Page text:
Are you considering selling your home but don’t really know who owns the house? Well today I am joined by Shawn Harris and Alix Kammeyer from Fidelity National Title to discuss this important real estate quandary.
I often meet with a seller only to find that they are not the person listed on the title. If this situation arises, the first important thing to know is how a property is vested.
Imagine the following scenario: A husband and wife named Robert and Susan are on the title as joint tenants on a property. Now Susan has passed away and Robert is attempting to list the property, but he has not done anything to indicate his wife’s passing on the title.
In this situation, Robert can still proceed with listing, but he will need to provide a valid copy of Susan’s death certificate and sign an affidavit of death of joint tenants.
But what about when a family owns a home in a trust? How does this impact a person’s ability to list?
To explain this, let’s return to the scenario we mentioned earlier. In this version of our example, Robert and Susan are still a married couple, Susan has passed away, and their property is owned in a trust. Before Robert can list, the title company will need to see the trust and verify that Susan was one of the trustees and that Robert is the only other trustee.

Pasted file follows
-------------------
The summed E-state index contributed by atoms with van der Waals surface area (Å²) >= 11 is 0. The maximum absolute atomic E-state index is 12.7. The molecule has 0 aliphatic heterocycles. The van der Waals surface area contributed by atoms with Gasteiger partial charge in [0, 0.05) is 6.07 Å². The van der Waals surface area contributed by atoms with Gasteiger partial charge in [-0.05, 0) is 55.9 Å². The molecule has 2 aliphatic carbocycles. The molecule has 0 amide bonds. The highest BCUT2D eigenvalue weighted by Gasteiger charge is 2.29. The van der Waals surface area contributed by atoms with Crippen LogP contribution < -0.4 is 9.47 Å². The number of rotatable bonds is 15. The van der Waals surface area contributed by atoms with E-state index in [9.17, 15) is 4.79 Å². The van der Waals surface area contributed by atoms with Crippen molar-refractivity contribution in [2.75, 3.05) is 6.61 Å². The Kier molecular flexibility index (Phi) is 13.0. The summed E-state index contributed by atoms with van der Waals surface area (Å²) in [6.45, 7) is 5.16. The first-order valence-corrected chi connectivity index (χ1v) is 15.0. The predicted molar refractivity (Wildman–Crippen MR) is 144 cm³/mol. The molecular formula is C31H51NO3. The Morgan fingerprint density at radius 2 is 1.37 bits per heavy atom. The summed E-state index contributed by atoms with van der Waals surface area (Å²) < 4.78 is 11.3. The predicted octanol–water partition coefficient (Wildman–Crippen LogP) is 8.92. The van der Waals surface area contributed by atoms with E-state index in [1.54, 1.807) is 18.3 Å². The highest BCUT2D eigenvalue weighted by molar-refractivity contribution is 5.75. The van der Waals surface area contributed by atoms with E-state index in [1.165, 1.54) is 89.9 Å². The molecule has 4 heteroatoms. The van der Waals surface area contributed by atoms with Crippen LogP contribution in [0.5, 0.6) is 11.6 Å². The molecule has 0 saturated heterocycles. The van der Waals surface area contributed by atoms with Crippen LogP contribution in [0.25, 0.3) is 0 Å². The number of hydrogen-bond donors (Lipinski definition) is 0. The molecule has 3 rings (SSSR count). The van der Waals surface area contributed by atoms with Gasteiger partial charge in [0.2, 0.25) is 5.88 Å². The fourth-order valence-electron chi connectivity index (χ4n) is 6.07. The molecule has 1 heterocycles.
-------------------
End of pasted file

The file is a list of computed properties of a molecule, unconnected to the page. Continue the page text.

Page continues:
From there, the process will proceed in the same way as we previously described. Robert will still need to provide the two documents mentioned earlier, but, other than that, he would be able to proceed with listing.
Finally, how can ownership of a property be impacted as a result of a divorce? In the state of California, 50% of marriages do not work out. So, this question is sure to be on the minds of many as they prepare to list.
There are a couple of ways this scenario can unfold. Let’s use our imaginary couple, Robert and Susan, to explain once more. This time, imagine that Robert and Susan have been divorced for five or six years. Susan has quitclaimed her interest off because Robert was awarded the property, and she is now living in Europe. If Robert has not refinanced the home or had title insurance issued, he will need to acquire an affidavit of uninsured deed.
This can be very difficult to obtain, so the first step before this comes into play is to look at the marriage settlement agreement and verify that Robert was truly awarded the property. Once this is verified, another important point to check is that Susan didn’t sign the quitclaim under duress.
As is apparent, a lot goes into listing a home, especially if ownership issues are at play. It is critical to get in touch with a title company before proceeding with your sale to make sure everything goes smoothly.
If you are looking for more information and want to get in touch with Shawn or Alix, you can contact them with the following information:
If you have any other questions or would like more information, feel free to give me a call or send me an email. I look forward to hearing from you soon.